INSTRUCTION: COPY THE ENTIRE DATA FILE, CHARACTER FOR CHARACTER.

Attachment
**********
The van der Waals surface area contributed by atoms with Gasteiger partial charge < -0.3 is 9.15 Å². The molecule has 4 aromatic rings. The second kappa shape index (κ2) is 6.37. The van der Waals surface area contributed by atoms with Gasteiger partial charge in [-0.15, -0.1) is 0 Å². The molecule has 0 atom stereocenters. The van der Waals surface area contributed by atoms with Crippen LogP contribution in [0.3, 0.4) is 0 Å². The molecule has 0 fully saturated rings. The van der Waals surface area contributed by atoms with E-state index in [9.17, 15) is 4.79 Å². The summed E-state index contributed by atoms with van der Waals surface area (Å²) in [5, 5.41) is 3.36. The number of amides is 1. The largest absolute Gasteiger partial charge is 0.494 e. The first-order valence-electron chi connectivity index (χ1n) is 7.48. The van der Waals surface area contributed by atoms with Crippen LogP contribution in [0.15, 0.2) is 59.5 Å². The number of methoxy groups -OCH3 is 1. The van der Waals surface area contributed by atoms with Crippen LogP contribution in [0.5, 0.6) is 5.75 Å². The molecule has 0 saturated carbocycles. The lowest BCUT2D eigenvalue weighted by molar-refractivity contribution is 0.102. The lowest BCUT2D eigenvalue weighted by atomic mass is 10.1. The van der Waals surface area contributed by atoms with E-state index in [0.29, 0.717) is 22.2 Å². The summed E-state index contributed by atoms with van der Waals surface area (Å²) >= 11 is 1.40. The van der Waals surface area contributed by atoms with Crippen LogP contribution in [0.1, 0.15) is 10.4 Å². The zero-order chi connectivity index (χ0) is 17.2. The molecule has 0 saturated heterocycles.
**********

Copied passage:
The van der Waals surface area contributed by atoms with Gasteiger partial charge < -0.3 is 9.15 Å². The molecule has 4 aromatic rings. The second kappa shape index (κ2) is 6.37. The van der Waals surface area contributed by atoms with Gasteiger partial charge in [-0.15, -0.1) is 0 Å². The molecule has 0 atom stereocenters. The van der Waals surface area contributed by atoms with Crippen LogP contribution in [0.3, 0.4) is 0 Å². The molecule has 0 fully saturated rings. The van der Waals surface area contributed by atoms with E-state index in [9.17, 15) is 4.79 Å². The summed E-state index contributed by atoms with van der Waals surface area (Å²) in [5, 5.41) is 3.36. The number of amides is 1. The largest absolute Gasteiger partial charge is 0.494 e. The first-order valence-electron chi connectivity index (χ1n) is 7.48. The van der Waals surface area contributed by atoms with Crippen LogP contribution in [0.15, 0.2) is 59.5 Å². The number of methoxy groups -OCH3 is 1. The van der Waals surface area contributed by atoms with Crippen LogP contribution in [0.5, 0.6) is 5.75 Å². The molecule has 0 saturated carbocycles. The lowest BCUT2D eigenvalue weighted by molar-refractivity contribution is 0.102. The lowest BCUT2D eigenvalue weighted by atomic mass is 10.1. The van der Waals surface area contributed by atoms with E-state index in [0.29, 0.717) is 22.2 Å². The summed E-state index contributed by atoms with van der Waals surface area (Å²) >= 11 is 1.40. The van der Waals surface area contributed by atoms with Crippen LogP contribution in [0.1, 0.15) is 10.4 Å². The zero-order chi connectivity index (χ0) is 17.2. The molecule has 0 saturated heterocycles.